By Becky Wildt
Replacing shopping carts with Christmas trees and rescuing vulnerable native mussels are among the recent attempts to restore habitat in the St. Lawrence River.
The river separates the cities of Massena, New York, and Cornwall, Ontario, and drains the Great Lakes to the Atlantic Ocean. The U.S. and Canada have listed this shared waterway as a Great Lakes Area of Concern (AOC). That means it is considered under the Great Lakes Water Quality Agreement as significantly environmentally damaged.
Grassroots efforts contribute to restoration aimed at removing the St. Lawrence and part of three tributaries from that binational list, experts say.
In Cornwall, the St. Lawrence River Institute of Environmental Sciences’ volunteer river cleanup program targets five locations with garbage on the shoreline and in the water. The initiative began after the public complained about shoreline litter.
“We went into the river with divers, anglers and volunteers and we removed about 12 tons of debris from the river,” said Karen Cooper, communications officer at the St. Lawrence River Institute. “There were about 85 kids from the Akwesasne Boys and Girls Club and they commented on how excited they were to be pulling this garbage off the shoreline and river.”
The debris hurts fish and wildlife, harms water quality and plants and obstructs
navigation, diving, swimming and other recreation, according to the institute. It also harms the economy and human health.
However, some of that trash had become valuable fish habitat.
“Even shopping carts were turning into habitat for fish,” Cooper said. “So when we removed the shopping cart, we know where we removed it from. What we’re going to be doing this year is use discarded Christmas trees and then in the spring, dump them into the river in areas where we pulled garbage up so fish will have a spawning ground,”
On the U.S side of the border at the St. Regis River, connected to the St. Lawrence, people relocated native mussels to aid habitat restoration after the obsolete Hogansburg Dam was removed this past summer.
Part of the St. Regis is considered part of the Area of Concern because of a history of industrial and municipal waste pollution similar to the St. Lawrence. However, the river was not used as a shipping waterway and has been spared the damage from invasive species that is seen in the St. Lawrence.
The St. Regis Mohawk Tribe Environmental Division’s environmental coordinator, Jessica Raspitha, said the Hogansburg Dam was the “first impassible barrier to fish from the St. Lawrence River and failed to meet state and tribal water quality standards. After the dam was removed, it opened up 274 river and stream miles for fish like walleye, muskellunge, Atlantic salmon, lake sturgeon and American eel.”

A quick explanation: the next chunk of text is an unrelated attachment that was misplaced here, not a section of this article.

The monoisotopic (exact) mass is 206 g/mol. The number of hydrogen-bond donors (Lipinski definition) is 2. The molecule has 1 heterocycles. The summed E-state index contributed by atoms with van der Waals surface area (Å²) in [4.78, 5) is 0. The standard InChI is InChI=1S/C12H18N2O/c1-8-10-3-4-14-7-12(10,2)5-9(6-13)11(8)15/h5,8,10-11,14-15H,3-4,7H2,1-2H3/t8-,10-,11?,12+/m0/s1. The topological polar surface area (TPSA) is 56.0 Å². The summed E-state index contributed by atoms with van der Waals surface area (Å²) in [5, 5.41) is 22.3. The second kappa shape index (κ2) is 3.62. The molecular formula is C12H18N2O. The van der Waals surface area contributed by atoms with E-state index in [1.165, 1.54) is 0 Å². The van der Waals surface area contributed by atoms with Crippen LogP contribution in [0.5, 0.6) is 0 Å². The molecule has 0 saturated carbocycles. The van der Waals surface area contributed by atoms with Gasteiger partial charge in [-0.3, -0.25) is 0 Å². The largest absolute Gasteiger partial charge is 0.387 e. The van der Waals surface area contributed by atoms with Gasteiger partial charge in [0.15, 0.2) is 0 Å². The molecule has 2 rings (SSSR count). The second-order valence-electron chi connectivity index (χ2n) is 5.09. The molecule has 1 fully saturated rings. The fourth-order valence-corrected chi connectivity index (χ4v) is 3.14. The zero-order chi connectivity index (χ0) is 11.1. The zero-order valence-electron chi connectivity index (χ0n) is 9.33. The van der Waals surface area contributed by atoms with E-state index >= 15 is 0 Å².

The tribe’s Environmental Division and 20 volunteers moved approximately 60,000 stranded mussels that were stuck on a four-mile length of shoreline. The group moved the mussels stranded on the beach when water levels receded.
“Mussels are an important part of the ecosystem,” Raspitha said. “They filter water, thereby improving water quality. They’re a food source to several culturally significant species, and the native population is facing a great deal of pressure from the presence of invasive species — zebra and quagga mussels.”
By placing the stranded mussels back into the water, they have a chance of survival and reproduction.
A recent study by the New York Department of Environmental Conservation and others compared the macroinvertebrate populations of Chironomus dilutus, a type of lake fly, in the St. Lawrence River to streams elsewhere. The survival of the lake flies in three of the four areas located in the Area of Concern did differ from the reference sites.
Historically the river was polluted with lead, copper and polychlorinated biphenyl (PCB) and other industrial discharges. But researchers said that habitat, rather than contaminated sediments, was a key driver of the survival of macroinvertebrate communities. Macroinvertebrates such as dragonflies and mayflies are commonly used to test the impact of these pollutants because of their inability to escape the contamination and because of their sensitivity to water quality.
The New York Department of Environmental Conservation plans to stabilize the shore and enhance spawning grounds, said press officer Jomo Miller.
Such projects have support from other groups. St. Lawrence River Institute officials plan to explain to the community the benefits of a natural shorelines over seawalls, Cooper said. Natural shorelines support habitat and the plants help clean the water.
That study also included researchers from the U.S. Geological Survey and the Saint Regis Mohawk Tribe. It appeared in the Journal of Great Lakes Research.